Him: As a pastor in the Oregon High Desert, a number of parents came to me with concerns that their kids were getting involved with something they didn’t understand. This was a farming and ranching community. The kids all grew up in cowboy boots, they knew how to work, and all of a sudden, they wanted to do something else on their weekends. 

Me: So they came to you? 

Him: Well, they came to me and knew that there was this one particular guy. He was into D&D, I drove up to his house one day. It was a learning experience; he showed me figurines; he showed me dice. It was kinda like Risk or Monopoly. I’d rather play Risk, this (D&D) didn’t look like my cup of tea, and so I could understand why parents were upset. Board games could take an entire day, but D&D was something that was captivating these kid’s minds more than the 24 hour period. 

Me: Campaigns can last for years. 

Him: Yeah, so it really was concerning. It distracts people from everyday existence. 

Me: How important was this issue to your congregation?

Him: Oh, it was right up there. D&D was taking their minds off of what their parents really wanted them to do. 

Me: What actions as pastor did you take as response? Like when you visited the Dungeon Master’s house. 

Him: I didn’t mind him at all. He and I got along fabulously, but I did warn the kids about taking on something that distracts them. I’ll admit his house was a little unkempt and his hair greasy. And, you know me, I’m not fond of that, but he was normal and a nice guy. The parents thought it was demonic; oh yeah, they were fit to be tied. 

Me: How did you feel when I expressed interest in D&D

Him: Well, I was pretty much fit to be tied… Fit to be tied is an old phrase for, uh, how would you put it? Completely dismayed. 

[He and I laugh] 

Him: It wasn’t because I thought the dice were evil now, they are kinda funny lookin’, I’ll admit, but they’re not evil. When I was a pastor, some of the people were Mennonites. Now they’ll play Uno till the sun comes down, but if you were to take into their house a regular set of playing cards. They would be horrified! Absolutely horrified because that’s the way they were raised.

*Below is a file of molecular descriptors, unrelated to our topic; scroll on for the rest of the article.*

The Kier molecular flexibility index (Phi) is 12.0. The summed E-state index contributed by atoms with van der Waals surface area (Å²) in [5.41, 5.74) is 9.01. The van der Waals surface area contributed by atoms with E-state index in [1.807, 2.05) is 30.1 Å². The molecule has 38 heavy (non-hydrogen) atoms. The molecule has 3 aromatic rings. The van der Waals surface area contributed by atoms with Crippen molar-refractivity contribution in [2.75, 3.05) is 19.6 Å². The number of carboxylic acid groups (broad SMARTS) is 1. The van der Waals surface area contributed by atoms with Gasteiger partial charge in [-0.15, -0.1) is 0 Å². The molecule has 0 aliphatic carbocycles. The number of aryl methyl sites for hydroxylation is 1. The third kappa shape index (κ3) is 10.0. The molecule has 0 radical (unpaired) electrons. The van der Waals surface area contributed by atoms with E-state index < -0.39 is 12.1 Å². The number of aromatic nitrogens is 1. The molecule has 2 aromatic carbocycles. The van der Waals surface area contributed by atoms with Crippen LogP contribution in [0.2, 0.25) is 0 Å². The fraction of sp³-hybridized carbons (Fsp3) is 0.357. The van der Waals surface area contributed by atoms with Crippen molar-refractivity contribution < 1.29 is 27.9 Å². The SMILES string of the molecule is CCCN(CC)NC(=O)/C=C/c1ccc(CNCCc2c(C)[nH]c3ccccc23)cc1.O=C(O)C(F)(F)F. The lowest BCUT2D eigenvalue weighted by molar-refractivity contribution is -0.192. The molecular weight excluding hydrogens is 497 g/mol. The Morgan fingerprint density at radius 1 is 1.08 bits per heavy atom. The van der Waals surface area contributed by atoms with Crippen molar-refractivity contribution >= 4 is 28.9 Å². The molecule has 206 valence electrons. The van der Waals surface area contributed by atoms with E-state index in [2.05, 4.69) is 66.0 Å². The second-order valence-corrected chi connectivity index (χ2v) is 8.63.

Kinda like if someone was at my house and whipped out a pack of tarot cards, I’d probably just tell them to leave. That was how I was raised; my dad was pretty firm on that. The farmers and ranchers thought it was demonic, for sure. When you said you were interested in that, I was like, ‘ah crap. I was hoping she’d never find something like D&D.‘ 

Me: What do you think people can do today to prevent incidents of mass hysteria like the Satanic Panic? 

Him: Well, you know they’re operating completely on fear. D&D plays on the fears of my generation, you know? We had nursery rhymes that were pretty bizarre, Shakespeare, which was pretty bizarre, but nothing like… It was like D&D took it over the edge. D&D, when it came out, the content of it was kinda scary to my generation. Lucky for you, I was one of the last baby boomers. So I was just a hair more progressive than them. 

I have to laugh a little cause I’m sure someday you’ll be my age and worried about some new thing your kids are doing. And, they’ll think it’s silly to worry. And, who knows? Maybe it is. 

I’m lucky that my father has always emphasized freedom of choice with me. My parents divorced when I was little and it was like being raised twice. My mother’s way of rearing focused on control, while my father’s was the opposite, believing that even “mistakes” were essential to learning and growing as a person. 

Before becoming a pastor, he was a wild child who regularly disappeared (in one instance to hitchhike across the United States) and made his parents worry endlessly. He’s always been thankful that his kids hadn’t given him a taste of his own medicine. So even though I knew it worried him, I could talk to him about it and even ask for a ride to my first D&D session.